Einan Cohen in his own words

Complete list of exhibitions and publications in Israel and abroad

I was born in 1933 in Zagreb. During WWII, I had been arrested several times, managed to escape, and spent the last years of the war in hiding. After the war I attended high school and completed what was then known as Mala Matura (small matriculation exams).

In 1948 I immigrated to Israel and became a member of kibbutz Sha’ar Ha’amakim, served in the army as a set painter in the military theater, studied art at Oranim seminary, and at Avni Art Institute in Tel Aviv with such artists as Naftali Bezem, Yehezkel  Streichman and Avigdor Steimatzky, all prominent Israeli artists.

In 1958 I had my first one-man exhibition at Katz gallery in Tel-Aviv. At the time, I had been part of a group of young artists drawn to social realistic style and had several shows with that group. Soon after, I left this style for a more individualistic one.

In 1964, following a study grant, I left for Europe, had lived in Paris, Zurich and Brussels and finally settled in Amsterdam, where I had lived from 1965 to 1984.

My first years in Amsterdam saw Provo’s (a Dutch counterculture movement in the mid 1960s) and “Flower Power”demonstrations. In 1968 I was involved in erecting Paradiso, one of the first Pop culture centers, where I later created projects which were subsequently known as “Installations”. I worked with a group of artists on a project for a newly built quarter in Amsterdam: The Osdorp project. In 1982 I planned the Vulcan Project, which was to have taken place on DAM square but did not materialize due to security problems.

Upon arrival in Amsterdam I’ve also worked with soft plastic materials, creating three-dimensional works, relief objects and electrostatic objects which would change by touch. I represented Israel with this sort of works at the Caen Biennale in France in 1969. The Stedelijk Museum in Amsterdam purchased some of them.

Around 1972, I’ve turned to animation films, and with the assistance of animators from Zagreb, made several films which represented Holland at film festivals around the world. The Birth of a Mountain received the prestigious Beaubourg first prize. At about that time, I have collaborated with curators of the Stedelijk museum in an exhibition of Dutch animation works. During that period, I also took part in the making of A to Z, a TV film. In 1969 I met the French film actor and director Jacques Tati and collaborated with him in the making of his last film Traffic which was filmed in Holland.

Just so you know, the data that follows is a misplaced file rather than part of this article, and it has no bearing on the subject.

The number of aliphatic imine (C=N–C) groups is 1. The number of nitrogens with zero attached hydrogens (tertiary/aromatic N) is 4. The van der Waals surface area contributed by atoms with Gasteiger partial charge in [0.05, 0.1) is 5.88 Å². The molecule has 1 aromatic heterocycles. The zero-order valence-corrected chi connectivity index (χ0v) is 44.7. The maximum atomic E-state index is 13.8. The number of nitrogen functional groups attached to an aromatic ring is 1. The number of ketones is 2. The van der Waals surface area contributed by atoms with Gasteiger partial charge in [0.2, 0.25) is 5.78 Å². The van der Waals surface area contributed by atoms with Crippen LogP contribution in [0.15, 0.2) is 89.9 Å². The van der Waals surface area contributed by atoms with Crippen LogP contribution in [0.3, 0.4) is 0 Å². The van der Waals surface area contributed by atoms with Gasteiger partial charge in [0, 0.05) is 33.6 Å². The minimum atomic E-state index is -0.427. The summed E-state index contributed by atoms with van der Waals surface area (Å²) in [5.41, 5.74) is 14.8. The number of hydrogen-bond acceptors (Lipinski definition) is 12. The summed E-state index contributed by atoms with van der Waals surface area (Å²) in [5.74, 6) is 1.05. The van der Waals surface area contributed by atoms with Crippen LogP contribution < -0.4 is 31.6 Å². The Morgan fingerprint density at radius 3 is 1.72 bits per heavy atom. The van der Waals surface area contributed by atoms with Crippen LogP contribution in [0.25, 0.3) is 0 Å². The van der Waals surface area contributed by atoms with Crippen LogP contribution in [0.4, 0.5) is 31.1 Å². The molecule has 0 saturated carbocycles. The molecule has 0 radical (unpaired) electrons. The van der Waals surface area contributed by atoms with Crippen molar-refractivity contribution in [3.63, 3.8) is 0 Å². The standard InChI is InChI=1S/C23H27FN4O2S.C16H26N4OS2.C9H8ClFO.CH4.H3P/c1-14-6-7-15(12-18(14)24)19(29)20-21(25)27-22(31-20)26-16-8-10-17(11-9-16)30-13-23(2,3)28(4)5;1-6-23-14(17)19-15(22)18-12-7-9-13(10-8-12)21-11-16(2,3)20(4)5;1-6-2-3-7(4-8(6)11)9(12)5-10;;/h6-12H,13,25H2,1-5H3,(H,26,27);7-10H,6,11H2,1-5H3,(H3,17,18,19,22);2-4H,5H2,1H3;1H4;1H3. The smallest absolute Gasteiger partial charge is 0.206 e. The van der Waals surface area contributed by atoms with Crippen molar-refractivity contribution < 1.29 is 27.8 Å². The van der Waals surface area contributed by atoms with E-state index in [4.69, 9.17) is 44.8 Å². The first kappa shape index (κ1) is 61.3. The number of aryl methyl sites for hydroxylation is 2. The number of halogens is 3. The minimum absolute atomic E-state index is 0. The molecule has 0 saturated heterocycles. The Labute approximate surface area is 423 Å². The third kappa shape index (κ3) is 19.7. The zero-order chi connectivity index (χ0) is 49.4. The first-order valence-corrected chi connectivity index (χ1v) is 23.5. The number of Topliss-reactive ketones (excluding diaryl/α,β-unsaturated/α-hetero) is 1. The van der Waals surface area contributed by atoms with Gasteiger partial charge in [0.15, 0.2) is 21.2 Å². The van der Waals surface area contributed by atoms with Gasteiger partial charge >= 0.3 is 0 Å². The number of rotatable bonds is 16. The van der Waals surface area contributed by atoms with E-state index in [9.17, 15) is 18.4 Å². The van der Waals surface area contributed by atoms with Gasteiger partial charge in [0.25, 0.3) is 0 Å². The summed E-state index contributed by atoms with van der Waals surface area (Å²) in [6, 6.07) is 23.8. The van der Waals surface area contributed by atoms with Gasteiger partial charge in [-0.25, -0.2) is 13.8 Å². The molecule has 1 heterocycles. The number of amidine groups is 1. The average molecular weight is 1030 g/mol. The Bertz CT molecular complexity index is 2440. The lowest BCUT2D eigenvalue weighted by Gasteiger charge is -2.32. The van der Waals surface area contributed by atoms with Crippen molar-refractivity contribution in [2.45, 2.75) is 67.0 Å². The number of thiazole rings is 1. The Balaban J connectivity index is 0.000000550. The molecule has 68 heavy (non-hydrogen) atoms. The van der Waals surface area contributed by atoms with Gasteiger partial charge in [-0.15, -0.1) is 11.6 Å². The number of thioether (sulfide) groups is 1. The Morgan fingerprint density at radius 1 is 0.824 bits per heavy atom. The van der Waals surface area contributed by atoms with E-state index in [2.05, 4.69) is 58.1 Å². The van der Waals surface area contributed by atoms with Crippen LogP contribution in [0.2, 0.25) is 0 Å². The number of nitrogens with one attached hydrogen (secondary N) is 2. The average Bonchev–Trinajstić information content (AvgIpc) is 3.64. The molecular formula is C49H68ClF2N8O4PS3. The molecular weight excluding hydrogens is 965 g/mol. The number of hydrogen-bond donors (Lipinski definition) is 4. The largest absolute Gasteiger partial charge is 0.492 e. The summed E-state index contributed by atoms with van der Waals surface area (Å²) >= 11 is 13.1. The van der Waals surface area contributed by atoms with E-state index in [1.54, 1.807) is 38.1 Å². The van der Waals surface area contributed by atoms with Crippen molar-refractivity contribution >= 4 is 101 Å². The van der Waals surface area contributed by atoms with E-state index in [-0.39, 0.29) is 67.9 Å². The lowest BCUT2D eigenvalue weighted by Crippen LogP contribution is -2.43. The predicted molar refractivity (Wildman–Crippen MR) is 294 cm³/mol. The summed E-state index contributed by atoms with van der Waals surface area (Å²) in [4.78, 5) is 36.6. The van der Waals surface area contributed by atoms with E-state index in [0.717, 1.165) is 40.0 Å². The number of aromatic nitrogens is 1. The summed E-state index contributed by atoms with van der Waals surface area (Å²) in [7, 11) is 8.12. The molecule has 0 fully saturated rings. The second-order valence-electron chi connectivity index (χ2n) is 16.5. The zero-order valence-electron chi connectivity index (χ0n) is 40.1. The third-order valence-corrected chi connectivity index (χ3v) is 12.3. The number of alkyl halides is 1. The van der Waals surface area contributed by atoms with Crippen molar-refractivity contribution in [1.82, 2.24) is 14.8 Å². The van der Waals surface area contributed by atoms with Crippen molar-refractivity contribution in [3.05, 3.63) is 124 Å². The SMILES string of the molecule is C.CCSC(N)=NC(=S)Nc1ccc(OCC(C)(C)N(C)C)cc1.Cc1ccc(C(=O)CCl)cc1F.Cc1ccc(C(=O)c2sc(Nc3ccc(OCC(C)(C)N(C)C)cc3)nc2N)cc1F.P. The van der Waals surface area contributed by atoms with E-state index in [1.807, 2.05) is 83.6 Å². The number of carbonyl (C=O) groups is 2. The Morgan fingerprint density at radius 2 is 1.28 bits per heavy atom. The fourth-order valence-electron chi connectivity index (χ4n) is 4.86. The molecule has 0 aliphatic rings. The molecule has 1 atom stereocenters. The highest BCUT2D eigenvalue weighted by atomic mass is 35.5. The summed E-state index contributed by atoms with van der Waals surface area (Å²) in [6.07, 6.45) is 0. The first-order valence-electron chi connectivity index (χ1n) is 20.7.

Chinese art and philosophy have always fascinated me, and in 1982 this new dimension of art has prompted me to take lessons with a Chinese artist, M.F. Lay, in order to explore the mysteries of black and white drawing, the Chinese brush, as well as drawing from nature and still life. These explorations led me back to nature, that never ending fountain of forms, lines, compositions and colors. Later on, I taught the “Chinese brush” method at the Royal Academy, and subsequently at the Summer International Art School in Amsterdam. This teaching experience succeeded my previous experience as guest teacher at the Rietveld Academy in the 1970s, where I had taught the use of and experimentation with new plastic materials.

In 1986 I moved to Jaffa permanently. Faithful to Monet’s eloquent principle: “I am excited by what is happening to me in between nature and the brush”, I returned to Nature, and have started painting outdoors once a week with the Chinese brush. Upon returning to my studio I transformed the landscapes I drew into “mindscapes”, which was also the title of my comprehensive exhibition held in Jerusalem’s Binianei Ha’umah in 1998.

I would like to point out the landmarks in my creative work in Israel which I consider to be of the utmost significance for me:

Painting my surroundings in Jaffa (1989-1991); In 1989 I created Hands in the Sea, giant floating hands, 4-meter high, representing drowning figures in protest against pollution and Jaffa’s overcrowded seashore which commanded media attention.

The strong impressions on my mind of the Sea of Galilee scenery have yielded a series of water paintings with layers upon layers of watery acrylic paint on paper and canvas.

Sculptures, perhaps more aptly referred to as objects, freely express aspects of humor and irony in my artistic perception.

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